From the Pastor: The Sounds of Life!
Last Sunday at the 10:30 Mass we had a group of children who made their First Holy Communion. It was a glorious day! I don’t know about you, but seeing the children so excited about receiving Our Lord in Holy Communion is always a delightful reminder to me that I should be that excited every time I receive as well. I love that day. But this particular day brought about another delight to me that some of you might not have experienced quite the same way as I did. Most of the time I can pretty much tune out all of the noise going on behind me (thank you, Holy Mother Church, for ad orientem Mass!) such that even if I hear things I don’t pay attention to it. But this last Sunday was different. I don’t know if there were more children than usual or if they were louder than normal but I noticed them and was filled with joy. You see, I had just been talking with a priest about the way other priests and bishops see the Tridentine Mass and those who attend. I remember that even Bishop Parkes was in disbelief when he first came to this diocese and I told him that we had more people under 50 than over 70! The escalating trend is that the young Catholics leave the Church (not just their parish) in their teenage years and never return. Catholic schools which used to be teeming with kids close due to lack of enrollment. Baptisms, confirmations, and weddings are outnumbered by funerals. Yet bishops and priests whose parishes typically evidence such dreadful statistics, where young Catholics are scarce and where families with multiple children are a rarity, always assume that Traditional Latin Masses (and especially Traditional Latin Mass parishes) will have even fewer young Catholics and certainly will have no families with small children. Hahahahaha!
There was one particularly noticeable young child last week. I don’t remember what she was screaming over and over but she must have been quite a handful for her mom and dad. I cannot imagine what they were thinking as she remained insistently defiant of something. Perhaps they were embarrassed. Maybe they were able to ignore her. But I can tell you with absolute certainty that that small child was the source of prayerful joy to a huge number of other parents, as each one silently praised God that it wasn’t their kid this time! Such is life at Epiphany! I can imagine that at many other parishes a mother with a child making such a “joyful noise unto the Lord” would have been scowled at. Here, though I didn’t see what was going on because only teachers have eyes in the back of their heads, I can imagine that other adults were coming to the rescue, maybe helping with the other children (assuming the family had multiple kids, which is a pretty good bet) or at least giving signs of encouragement and understanding. There is a special bond, maybe born of experience, that is shared among parents of multiple children that radiates love to even the (can I say this word?) spinsters and crotchety old priests so that nobody gets too upset even when one crying baby sets off the rest of the infants like a nighttime train setting off every car alarm at the apartments next door.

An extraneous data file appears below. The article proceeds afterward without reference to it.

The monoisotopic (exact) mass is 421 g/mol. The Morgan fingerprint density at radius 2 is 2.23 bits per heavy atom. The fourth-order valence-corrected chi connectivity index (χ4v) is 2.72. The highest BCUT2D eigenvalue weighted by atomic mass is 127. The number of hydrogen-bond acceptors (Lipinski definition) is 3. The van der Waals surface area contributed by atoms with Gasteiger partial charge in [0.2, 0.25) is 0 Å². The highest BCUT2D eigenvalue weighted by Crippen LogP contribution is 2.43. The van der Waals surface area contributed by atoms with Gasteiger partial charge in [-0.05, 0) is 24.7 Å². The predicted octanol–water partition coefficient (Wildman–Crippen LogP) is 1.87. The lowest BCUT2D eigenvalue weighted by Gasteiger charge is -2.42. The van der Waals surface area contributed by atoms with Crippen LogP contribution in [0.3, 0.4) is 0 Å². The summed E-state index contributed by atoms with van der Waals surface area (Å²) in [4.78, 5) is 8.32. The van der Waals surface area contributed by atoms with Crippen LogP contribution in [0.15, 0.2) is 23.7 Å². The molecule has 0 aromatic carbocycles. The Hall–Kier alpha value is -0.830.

Anyway, common sense shows that crying babies, defiant two-year-olds, eager First Holy Communion kids, inquisitive teens, parents striving to raise Saints, and wise and experienced elders who keep alive the traditional customs of the Catholic Faith all point to a healthy parish. Not that I am dissing old people, but a look at what should be normal for Catholic parishes shows that we should have fewer elderly than young. Always. Why? Mom and Dad, two people, have 8-12 kids. They grow up. Half become either priests or nuns. The others marry and have 8-12 kids each. How many old people are at that parish compared to the young in just three generations? The two original parents are now the elderly ones, the grandparents. The priests and nuns are obviously gone so the second generation has 4-6 adults, but each of them is married, bringing the number back to 8-12, yet half of them moved to their in-laws’ parish, for a final count of only 4-6 middle aged parishioners (which is still 2 to 6 times larger than the first generation). Of course, they have begotten 16-36 children who all attend the parish where grandma and grandpa are, making this group 4 to 6 times larger than their parents’ generation and 8 to 12 times greater than the oldest generation! If nobody died and none of the original kids entered Religious life or moved but rather all got married and raised Catholic families, the numbers would be an astounding 2 in generation one, 16-24 in generation two, and 64-144 in the third generation all at the same parish! Now multiply that times the number of families in the parish and wait for your head to explode! Numbers tell the story. It should be the normal, faithful, Catholic story of a flourishing parish. Anytime the older generations outnumber the younger ones, something is dreadfully wrong, whether it is due to a dead Faith, or a natural catastrophe, or destruction of a generation through war, and the parish will die. Which is more likely to be the parish with the largest percentage of youth today? The Traditional Latin Mass parish, of course. So let us celebrate even the noisy kids!
With prayers for your holiness,
Rev. Fr. Edwin Palka